2. Flat fee per session. A flat per-session fee is also problematic, because it actually provides a monetary incentive for the inefficient use of a highly valued charging station. When paying $8 for a session, it’s reasonable to insist on getting every electron possible – beyond what is needed or what makes sense from a charging-rate perspective.
  3. Bill per kWh. We pay for gasoline by the gallon. The equivalent for EV charging would be paying by the kilowatt-hour (kWh). This charges drivers for the amount of electricity drawn. If the billing rate for DC fast charging is above that for home charging and public Level 2 charging, then it motivates drivers to only charge to the level they need. Still, it would be better to discourage use of fast charge stations when the charge rate has dropped down below the Level 2 rate.
  4. Bill by time. At a high-use station, the most valuable commodity in play isn’t the electricity – it’s the opportunity to charge. So, billing drivers for time spent at the station directly addresses their use of the charging system. Also, as the charge rate drops, the cost per unit of energy increases. This model also strongly discourages drivers from leaving their cars plugged in after the charge is complete. A minimum charge could be incorporated to cover transaction overhead – for example, $2.50 for the first 10 minutes and $0.25 for each additional minute.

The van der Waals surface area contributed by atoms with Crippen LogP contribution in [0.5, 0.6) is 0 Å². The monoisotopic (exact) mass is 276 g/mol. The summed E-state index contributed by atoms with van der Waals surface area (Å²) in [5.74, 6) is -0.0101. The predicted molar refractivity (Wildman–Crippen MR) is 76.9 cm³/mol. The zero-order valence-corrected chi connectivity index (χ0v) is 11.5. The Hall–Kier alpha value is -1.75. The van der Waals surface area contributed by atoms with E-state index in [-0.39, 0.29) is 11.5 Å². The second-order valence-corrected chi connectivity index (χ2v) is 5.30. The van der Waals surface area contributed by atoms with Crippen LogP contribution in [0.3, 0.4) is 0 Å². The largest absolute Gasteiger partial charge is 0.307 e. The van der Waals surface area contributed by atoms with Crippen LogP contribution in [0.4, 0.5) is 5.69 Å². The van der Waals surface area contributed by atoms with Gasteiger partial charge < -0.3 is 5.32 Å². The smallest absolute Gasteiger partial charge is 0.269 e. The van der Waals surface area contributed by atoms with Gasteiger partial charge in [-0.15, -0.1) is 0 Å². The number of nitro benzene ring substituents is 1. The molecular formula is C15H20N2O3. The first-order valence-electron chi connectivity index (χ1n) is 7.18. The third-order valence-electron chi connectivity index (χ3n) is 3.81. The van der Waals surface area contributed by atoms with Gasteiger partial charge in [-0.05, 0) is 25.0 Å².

5. Bill by time escalating. This is perhaps the best model for a busy urban site where many drivers need, for example, 10 minutes of charging to pick up 20 miles of extra range. A billing rate might be $2.50 for the first 10 minutes and $0.50 for each additional minute.

In choosing a way to bill, many factors must be considered. One size does not fit all. What makes sense for a busy urban station doesn’t make sense for a site along a highway far from the next charging opportunity. Sites that are oversubscribed should consider installing additional stations before resorting to excessive billing rates to discourage use. Sites that are not overused, and that carry benefits to site owners when EV drivers stop to charge, may be best served by business models that don’t rely on direct billing for charging.

Whatever billing model is chosen, it needs to be communicated clearly to drivers, so there are no rude surprises when the bill comes.


ROI and free charging

Fortunately for EV drivers and site owners alike, there are lots of ways other than direct billing to make a return on investment from providing charging. Hotels, restaurants, tourist attractions, shopping malls, paid parking lots, etc, can attract customers from competitors. Charging takes time, and EV driving customers are likely to stay longer and spend more than average at these locations

Charging can be a free perk for customers, tied to a preferred customer card, or authorized via access codes given to customers just like parking validation. 

Site hosts can earn revenue from stations that display advertising – either static or video displays. New revenue models are emerging as more companies are getting into the charging business.



This article originally appeared in Charged Issue 11 – DEC 2013